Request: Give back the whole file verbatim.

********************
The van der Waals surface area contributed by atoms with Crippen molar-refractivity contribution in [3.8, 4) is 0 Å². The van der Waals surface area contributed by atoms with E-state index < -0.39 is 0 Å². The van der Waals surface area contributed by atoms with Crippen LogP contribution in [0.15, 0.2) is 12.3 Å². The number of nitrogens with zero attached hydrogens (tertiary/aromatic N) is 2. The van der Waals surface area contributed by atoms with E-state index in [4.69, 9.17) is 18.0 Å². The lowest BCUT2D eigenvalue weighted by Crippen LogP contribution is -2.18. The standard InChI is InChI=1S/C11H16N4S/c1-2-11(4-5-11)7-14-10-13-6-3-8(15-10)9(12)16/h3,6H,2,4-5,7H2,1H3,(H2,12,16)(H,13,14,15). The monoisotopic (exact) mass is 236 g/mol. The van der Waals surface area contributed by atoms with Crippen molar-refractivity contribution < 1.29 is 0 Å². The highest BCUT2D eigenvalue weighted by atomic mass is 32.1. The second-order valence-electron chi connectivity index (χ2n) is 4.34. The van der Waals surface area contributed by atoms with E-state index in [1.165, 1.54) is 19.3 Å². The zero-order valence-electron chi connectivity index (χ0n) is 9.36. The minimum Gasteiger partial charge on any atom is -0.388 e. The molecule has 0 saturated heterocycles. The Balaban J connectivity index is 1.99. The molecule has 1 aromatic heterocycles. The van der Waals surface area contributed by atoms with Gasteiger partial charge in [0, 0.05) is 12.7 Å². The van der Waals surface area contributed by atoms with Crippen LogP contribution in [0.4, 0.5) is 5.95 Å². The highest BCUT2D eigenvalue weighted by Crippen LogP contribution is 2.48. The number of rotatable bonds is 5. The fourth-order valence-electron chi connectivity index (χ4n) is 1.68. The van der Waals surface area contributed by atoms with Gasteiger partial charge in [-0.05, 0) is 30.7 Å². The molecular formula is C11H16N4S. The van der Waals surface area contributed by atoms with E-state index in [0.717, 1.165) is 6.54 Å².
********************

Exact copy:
The van der Waals surface area contributed by atoms with Crippen molar-refractivity contribution in [3.8, 4) is 0 Å². The van der Waals surface area contributed by atoms with E-state index < -0.39 is 0 Å². The van der Waals surface area contributed by atoms with Crippen LogP contribution in [0.15, 0.2) is 12.3 Å². The number of nitrogens with zero attached hydrogens (tertiary/aromatic N) is 2. The van der Waals surface area contributed by atoms with E-state index in [4.69, 9.17) is 18.0 Å². The lowest BCUT2D eigenvalue weighted by Crippen LogP contribution is -2.18. The standard InChI is InChI=1S/C11H16N4S/c1-2-11(4-5-11)7-14-10-13-6-3-8(15-10)9(12)16/h3,6H,2,4-5,7H2,1H3,(H2,12,16)(H,13,14,15). The monoisotopic (exact) mass is 236 g/mol. The van der Waals surface area contributed by atoms with Crippen molar-refractivity contribution < 1.29 is 0 Å². The highest BCUT2D eigenvalue weighted by atomic mass is 32.1. The second-order valence-electron chi connectivity index (χ2n) is 4.34. The van der Waals surface area contributed by atoms with E-state index in [1.165, 1.54) is 19.3 Å². The zero-order valence-electron chi connectivity index (χ0n) is 9.36. The minimum Gasteiger partial charge on any atom is -0.388 e. The molecule has 0 saturated heterocycles. The Balaban J connectivity index is 1.99. The molecule has 1 aromatic heterocycles. The van der Waals surface area contributed by atoms with Gasteiger partial charge in [0, 0.05) is 12.7 Å². The van der Waals surface area contributed by atoms with Crippen LogP contribution in [0.4, 0.5) is 5.95 Å². The highest BCUT2D eigenvalue weighted by Crippen LogP contribution is 2.48. The number of rotatable bonds is 5. The fourth-order valence-electron chi connectivity index (χ4n) is 1.68. The van der Waals surface area contributed by atoms with Gasteiger partial charge in [-0.05, 0) is 30.7 Å². The molecular formula is C11H16N4S. The van der Waals surface area contributed by atoms with E-state index in [0.717, 1.165) is 6.54 Å².